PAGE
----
The first problem: the witness Bryce is guarding turns out to be a hitman he’s had multiple and deadly encounters with in the past named Darius Kincaid, played by Samuel L. Jackson. The second problem: Kincaid is a key witness in a case against a ruthless Belarus dictator named Vladislav Dukhovich, played by Gary Oldman. Dukhovich is on trial at the International Court of Justice for horrific crimes against his people, but the dictator intends to use everything in his power to ensure that the bodyguard and the hitman don’t make it to court. Together, the duo must put aside their differences and put their skills to the test in order to survive Dukhovich’s mercenaries. So long as the two don’t kill each other beforehand.As far as comedy goes, the highlight of the movie comes from the banter and chemistry between Ryan Reynolds and Samuel L. Jackson. Both actors have been in enough action and comedy films that they’ve had time to perfect their timing and deliveries. Fans of either actor will enjoy their scenes; whether it’s shooting their guns off at the bad guys or shooting their mouths off at each other. Unfortunately, that’s really all “The Hitman’s Bodyguard” has to offer.
The overall film ranges from okay to passable. It’s not bad enough to poke holes or bash at, nor good enough to praise or instigate thought provoking conversation. The whole movie is like a bag of potato chips. It’s cheap, it’s short, it’s not good for you, but it’ll kill some time and fill you up until your next flick.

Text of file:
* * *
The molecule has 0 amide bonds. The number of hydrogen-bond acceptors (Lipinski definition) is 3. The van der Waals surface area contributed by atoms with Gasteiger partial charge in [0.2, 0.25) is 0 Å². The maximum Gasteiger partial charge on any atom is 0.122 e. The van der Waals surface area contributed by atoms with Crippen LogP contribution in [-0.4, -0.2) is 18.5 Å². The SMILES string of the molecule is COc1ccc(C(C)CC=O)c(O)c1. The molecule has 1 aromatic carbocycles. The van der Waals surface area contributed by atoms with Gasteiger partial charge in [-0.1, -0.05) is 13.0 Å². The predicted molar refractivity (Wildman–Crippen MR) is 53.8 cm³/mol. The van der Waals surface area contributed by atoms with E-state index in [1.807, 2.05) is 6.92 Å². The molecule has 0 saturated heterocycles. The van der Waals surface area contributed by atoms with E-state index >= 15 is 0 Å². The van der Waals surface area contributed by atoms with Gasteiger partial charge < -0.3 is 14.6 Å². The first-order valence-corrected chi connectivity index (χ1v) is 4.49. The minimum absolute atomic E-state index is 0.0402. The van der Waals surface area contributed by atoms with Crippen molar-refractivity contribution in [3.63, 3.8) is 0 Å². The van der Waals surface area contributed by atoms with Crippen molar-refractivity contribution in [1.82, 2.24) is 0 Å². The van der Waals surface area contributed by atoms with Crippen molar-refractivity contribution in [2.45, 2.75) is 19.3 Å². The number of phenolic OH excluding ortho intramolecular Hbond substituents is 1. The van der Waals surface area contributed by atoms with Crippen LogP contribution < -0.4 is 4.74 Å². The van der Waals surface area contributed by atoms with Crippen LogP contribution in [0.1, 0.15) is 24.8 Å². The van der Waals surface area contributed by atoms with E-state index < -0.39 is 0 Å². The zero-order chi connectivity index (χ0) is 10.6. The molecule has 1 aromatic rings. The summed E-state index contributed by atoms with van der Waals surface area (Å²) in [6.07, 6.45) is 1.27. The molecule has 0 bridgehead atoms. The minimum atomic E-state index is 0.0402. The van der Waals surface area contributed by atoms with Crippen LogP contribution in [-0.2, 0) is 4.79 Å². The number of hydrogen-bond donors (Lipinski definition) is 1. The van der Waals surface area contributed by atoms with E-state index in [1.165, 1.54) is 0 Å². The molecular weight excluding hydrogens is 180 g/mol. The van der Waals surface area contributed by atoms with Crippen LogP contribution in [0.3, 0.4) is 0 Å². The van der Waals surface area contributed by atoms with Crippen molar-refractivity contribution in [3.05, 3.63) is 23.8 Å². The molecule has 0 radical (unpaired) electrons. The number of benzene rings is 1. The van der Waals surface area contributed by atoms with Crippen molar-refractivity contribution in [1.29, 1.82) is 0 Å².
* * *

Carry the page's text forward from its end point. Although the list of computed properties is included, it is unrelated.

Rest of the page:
“The Hitman’s Bodyguard” is rated R for strong violence and language. This is the kind of film I’d only recommend if you’re bored on a weekend with nothing better to do. If you’re looking for a film that has Ryan Reynolds and Samuel L. Jackson teaming up to kill bad guys in shootouts, high-speed chases, and sharing some occasional humorous banter, then “The Hitman’s Bodyguard” will give you that. The final score is a 6.5 out of 10.
Marco Island resident and avid moviegoer, Matthew Mendisana is a Lynn University alumnus. While he possesses a bachelor’s degree in science, it’s the arts that attracted his attention. In his four years at Lynn, Matthew managed to achieve Magna Cum Laude status, earn three publications in the Lynn University magazine, make a short documentary featured in the university’s Film Festival, and created a radio PSA that was later broadcasted overseas.